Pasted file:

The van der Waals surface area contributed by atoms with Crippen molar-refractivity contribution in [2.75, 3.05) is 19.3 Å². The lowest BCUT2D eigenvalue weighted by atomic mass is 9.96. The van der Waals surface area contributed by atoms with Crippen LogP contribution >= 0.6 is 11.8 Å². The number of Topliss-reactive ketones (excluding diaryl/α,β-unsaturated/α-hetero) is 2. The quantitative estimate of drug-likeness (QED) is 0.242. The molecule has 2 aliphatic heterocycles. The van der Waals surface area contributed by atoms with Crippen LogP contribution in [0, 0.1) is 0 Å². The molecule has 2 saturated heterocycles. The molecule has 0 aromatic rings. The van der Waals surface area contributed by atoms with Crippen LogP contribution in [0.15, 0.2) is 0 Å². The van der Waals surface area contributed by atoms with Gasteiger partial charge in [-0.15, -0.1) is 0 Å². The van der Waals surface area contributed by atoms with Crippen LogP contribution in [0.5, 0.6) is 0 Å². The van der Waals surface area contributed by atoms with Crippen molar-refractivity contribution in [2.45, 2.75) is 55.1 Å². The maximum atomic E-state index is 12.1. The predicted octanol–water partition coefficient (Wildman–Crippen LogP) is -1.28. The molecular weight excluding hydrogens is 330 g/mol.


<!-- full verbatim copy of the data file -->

The van der Waals surface area contributed by atoms with Crippen molar-refractivity contribution in [2.75, 3.05) is 19.3 Å². The lowest BCUT2D eigenvalue weighted by atomic mass is 9.96. The van der Waals surface area contributed by atoms with Crippen LogP contribution >= 0.6 is 11.8 Å². The number of Topliss-reactive ketones (excluding diaryl/α,β-unsaturated/α-hetero) is 2. The quantitative estimate of drug-likeness (QED) is 0.242. The molecule has 2 aliphatic heterocycles. The van der Waals surface area contributed by atoms with Crippen LogP contribution in [0, 0.1) is 0 Å². The molecule has 2 saturated heterocycles. The molecule has 0 aromatic rings. The van der Waals surface area contributed by atoms with Crippen LogP contribution in [0.15, 0.2) is 0 Å². The van der Waals surface area contributed by atoms with Gasteiger partial charge in [-0.15, -0.1) is 0 Å². The van der Waals surface area contributed by atoms with Crippen LogP contribution in [0.5, 0.6) is 0 Å². The van der Waals surface area contributed by atoms with Crippen molar-refractivity contribution in [2.45, 2.75) is 55.1 Å². The maximum atomic E-state index is 12.1. The predicted octanol–water partition coefficient (Wildman–Crippen LogP) is -1.28. The molecular weight excluding hydrogens is 330 g/mol.